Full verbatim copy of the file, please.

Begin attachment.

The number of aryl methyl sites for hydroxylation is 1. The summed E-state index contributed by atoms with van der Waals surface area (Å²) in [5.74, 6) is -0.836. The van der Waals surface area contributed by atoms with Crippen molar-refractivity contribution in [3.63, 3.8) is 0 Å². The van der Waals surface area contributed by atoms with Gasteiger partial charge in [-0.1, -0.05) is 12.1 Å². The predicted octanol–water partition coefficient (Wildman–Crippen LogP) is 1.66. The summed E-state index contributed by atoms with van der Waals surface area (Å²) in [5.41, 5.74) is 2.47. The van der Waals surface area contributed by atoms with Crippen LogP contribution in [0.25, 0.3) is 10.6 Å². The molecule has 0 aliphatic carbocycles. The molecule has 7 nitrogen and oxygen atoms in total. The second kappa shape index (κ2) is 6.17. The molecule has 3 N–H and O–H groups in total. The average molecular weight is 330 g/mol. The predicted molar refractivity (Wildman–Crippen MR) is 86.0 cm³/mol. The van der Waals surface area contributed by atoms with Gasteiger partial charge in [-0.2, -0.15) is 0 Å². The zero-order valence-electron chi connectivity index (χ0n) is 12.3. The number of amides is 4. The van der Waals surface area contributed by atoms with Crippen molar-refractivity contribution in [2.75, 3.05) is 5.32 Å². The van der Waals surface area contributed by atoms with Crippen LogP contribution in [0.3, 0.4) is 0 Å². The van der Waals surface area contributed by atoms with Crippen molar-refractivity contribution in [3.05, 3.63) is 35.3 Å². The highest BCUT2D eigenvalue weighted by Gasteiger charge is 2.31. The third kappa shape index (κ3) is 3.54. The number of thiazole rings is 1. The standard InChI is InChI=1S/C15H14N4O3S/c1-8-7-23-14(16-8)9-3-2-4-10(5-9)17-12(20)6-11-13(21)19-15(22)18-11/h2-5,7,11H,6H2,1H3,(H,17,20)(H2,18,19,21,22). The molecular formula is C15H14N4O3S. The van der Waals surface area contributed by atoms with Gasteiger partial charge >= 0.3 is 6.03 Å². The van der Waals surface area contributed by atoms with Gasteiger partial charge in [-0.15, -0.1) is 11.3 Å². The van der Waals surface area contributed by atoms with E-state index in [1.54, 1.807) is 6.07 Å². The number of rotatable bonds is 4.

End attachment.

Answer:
The number of aryl methyl sites for hydroxylation is 1. The summed E-state index contributed by atoms with van der Waals surface area (Å²) in [5.74, 6) is -0.836. The van der Waals surface area contributed by atoms with Crippen molar-refractivity contribution in [3.63, 3.8) is 0 Å². The van der Waals surface area contributed by atoms with Gasteiger partial charge in [-0.1, -0.05) is 12.1 Å². The predicted octanol–water partition coefficient (Wildman–Crippen LogP) is 1.66. The summed E-state index contributed by atoms with van der Waals surface area (Å²) in [5.41, 5.74) is 2.47. The van der Waals surface area contributed by atoms with Crippen LogP contribution in [0.25, 0.3) is 10.6 Å². The molecule has 0 aliphatic carbocycles. The molecule has 7 nitrogen and oxygen atoms in total. The second kappa shape index (κ2) is 6.17. The molecule has 3 N–H and O–H groups in total. The average molecular weight is 330 g/mol. The predicted molar refractivity (Wildman–Crippen MR) is 86.0 cm³/mol. The van der Waals surface area contributed by atoms with Gasteiger partial charge in [-0.2, -0.15) is 0 Å². The zero-order valence-electron chi connectivity index (χ0n) is 12.3. The number of amides is 4. The van der Waals surface area contributed by atoms with Crippen molar-refractivity contribution in [2.75, 3.05) is 5.32 Å². The van der Waals surface area contributed by atoms with Crippen LogP contribution in [0.3, 0.4) is 0 Å². The van der Waals surface area contributed by atoms with Crippen molar-refractivity contribution in [3.05, 3.63) is 35.3 Å². The highest BCUT2D eigenvalue weighted by Gasteiger charge is 2.31. The third kappa shape index (κ3) is 3.54. The number of thiazole rings is 1. The standard InChI is InChI=1S/C15H14N4O3S/c1-8-7-23-14(16-8)9-3-2-4-10(5-9)17-12(20)6-11-13(21)19-15(22)18-11/h2-5,7,11H,6H2,1H3,(H,17,20)(H2,18,19,21,22). The molecular formula is C15H14N4O3S. The van der Waals surface area contributed by atoms with Gasteiger partial charge >= 0.3 is 6.03 Å². The van der Waals surface area contributed by atoms with Gasteiger partial charge in [-0.15, -0.1) is 11.3 Å². The van der Waals surface area contributed by atoms with E-state index in [1.54, 1.807) is 6.07 Å². The number of rotatable bonds is 4.